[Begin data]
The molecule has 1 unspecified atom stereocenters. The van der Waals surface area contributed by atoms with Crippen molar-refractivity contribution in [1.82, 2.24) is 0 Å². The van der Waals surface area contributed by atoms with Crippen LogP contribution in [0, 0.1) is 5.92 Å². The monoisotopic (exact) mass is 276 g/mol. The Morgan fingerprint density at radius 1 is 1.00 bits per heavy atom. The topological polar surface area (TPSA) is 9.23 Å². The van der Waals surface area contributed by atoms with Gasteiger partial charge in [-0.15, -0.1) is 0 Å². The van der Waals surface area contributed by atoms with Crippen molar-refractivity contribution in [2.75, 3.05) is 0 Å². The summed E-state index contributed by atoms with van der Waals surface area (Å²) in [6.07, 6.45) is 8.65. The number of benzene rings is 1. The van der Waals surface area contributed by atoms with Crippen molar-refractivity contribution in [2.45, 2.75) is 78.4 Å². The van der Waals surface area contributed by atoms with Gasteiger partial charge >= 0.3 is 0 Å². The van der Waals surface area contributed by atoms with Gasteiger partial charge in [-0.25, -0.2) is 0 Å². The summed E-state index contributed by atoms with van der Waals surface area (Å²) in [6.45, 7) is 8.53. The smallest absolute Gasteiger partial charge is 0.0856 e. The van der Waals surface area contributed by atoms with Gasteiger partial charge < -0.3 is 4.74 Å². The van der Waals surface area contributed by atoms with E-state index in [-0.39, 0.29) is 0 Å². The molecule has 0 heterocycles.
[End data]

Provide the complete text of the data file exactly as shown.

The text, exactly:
The molecule has 1 unspecified atom stereocenters. The van der Waals surface area contributed by atoms with Crippen molar-refractivity contribution in [1.82, 2.24) is 0 Å². The van der Waals surface area contributed by atoms with Crippen LogP contribution in [0, 0.1) is 5.92 Å². The monoisotopic (exact) mass is 276 g/mol. The Morgan fingerprint density at radius 1 is 1.00 bits per heavy atom. The topological polar surface area (TPSA) is 9.23 Å². The van der Waals surface area contributed by atoms with Gasteiger partial charge in [-0.15, -0.1) is 0 Å². The van der Waals surface area contributed by atoms with Crippen molar-refractivity contribution in [2.75, 3.05) is 0 Å². The summed E-state index contributed by atoms with van der Waals surface area (Å²) in [6.07, 6.45) is 8.65. The number of benzene rings is 1. The van der Waals surface area contributed by atoms with Crippen molar-refractivity contribution in [2.45, 2.75) is 78.4 Å². The van der Waals surface area contributed by atoms with Gasteiger partial charge >= 0.3 is 0 Å². The van der Waals surface area contributed by atoms with Gasteiger partial charge in [-0.25, -0.2) is 0 Å². The summed E-state index contributed by atoms with van der Waals surface area (Å²) in [6.45, 7) is 8.53. The smallest absolute Gasteiger partial charge is 0.0856 e. The van der Waals surface area contributed by atoms with Gasteiger partial charge < -0.3 is 4.74 Å². The van der Waals surface area contributed by atoms with E-state index in [-0.39, 0.29) is 0 Å². The molecule has 0 heterocycles.